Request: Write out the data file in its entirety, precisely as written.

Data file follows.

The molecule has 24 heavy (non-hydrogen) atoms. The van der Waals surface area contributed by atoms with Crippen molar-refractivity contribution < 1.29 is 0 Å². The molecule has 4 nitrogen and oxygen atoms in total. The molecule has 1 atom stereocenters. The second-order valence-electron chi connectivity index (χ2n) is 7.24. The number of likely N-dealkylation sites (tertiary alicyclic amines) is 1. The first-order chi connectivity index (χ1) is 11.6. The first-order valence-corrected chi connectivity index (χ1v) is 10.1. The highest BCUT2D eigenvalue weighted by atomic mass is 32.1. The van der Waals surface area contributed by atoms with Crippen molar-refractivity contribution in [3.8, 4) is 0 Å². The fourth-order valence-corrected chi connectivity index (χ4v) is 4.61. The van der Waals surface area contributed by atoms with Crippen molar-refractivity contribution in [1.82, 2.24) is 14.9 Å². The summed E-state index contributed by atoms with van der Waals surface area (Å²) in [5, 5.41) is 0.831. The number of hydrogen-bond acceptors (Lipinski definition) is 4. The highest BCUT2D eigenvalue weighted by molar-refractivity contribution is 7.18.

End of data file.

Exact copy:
The molecule has 24 heavy (non-hydrogen) atoms. The van der Waals surface area contributed by atoms with Crippen molar-refractivity contribution < 1.29 is 0 Å². The molecule has 4 nitrogen and oxygen atoms in total. The molecule has 1 atom stereocenters. The second-order valence-electron chi connectivity index (χ2n) is 7.24. The number of likely N-dealkylation sites (tertiary alicyclic amines) is 1. The first-order chi connectivity index (χ1) is 11.6. The first-order valence-corrected chi connectivity index (χ1v) is 10.1. The highest BCUT2D eigenvalue weighted by atomic mass is 32.1. The van der Waals surface area contributed by atoms with Crippen molar-refractivity contribution in [3.8, 4) is 0 Å². The fourth-order valence-corrected chi connectivity index (χ4v) is 4.61. The van der Waals surface area contributed by atoms with Crippen molar-refractivity contribution in [1.82, 2.24) is 14.9 Å². The summed E-state index contributed by atoms with van der Waals surface area (Å²) in [5, 5.41) is 0.831. The number of hydrogen-bond acceptors (Lipinski definition) is 4. The highest BCUT2D eigenvalue weighted by molar-refractivity contribution is 7.18.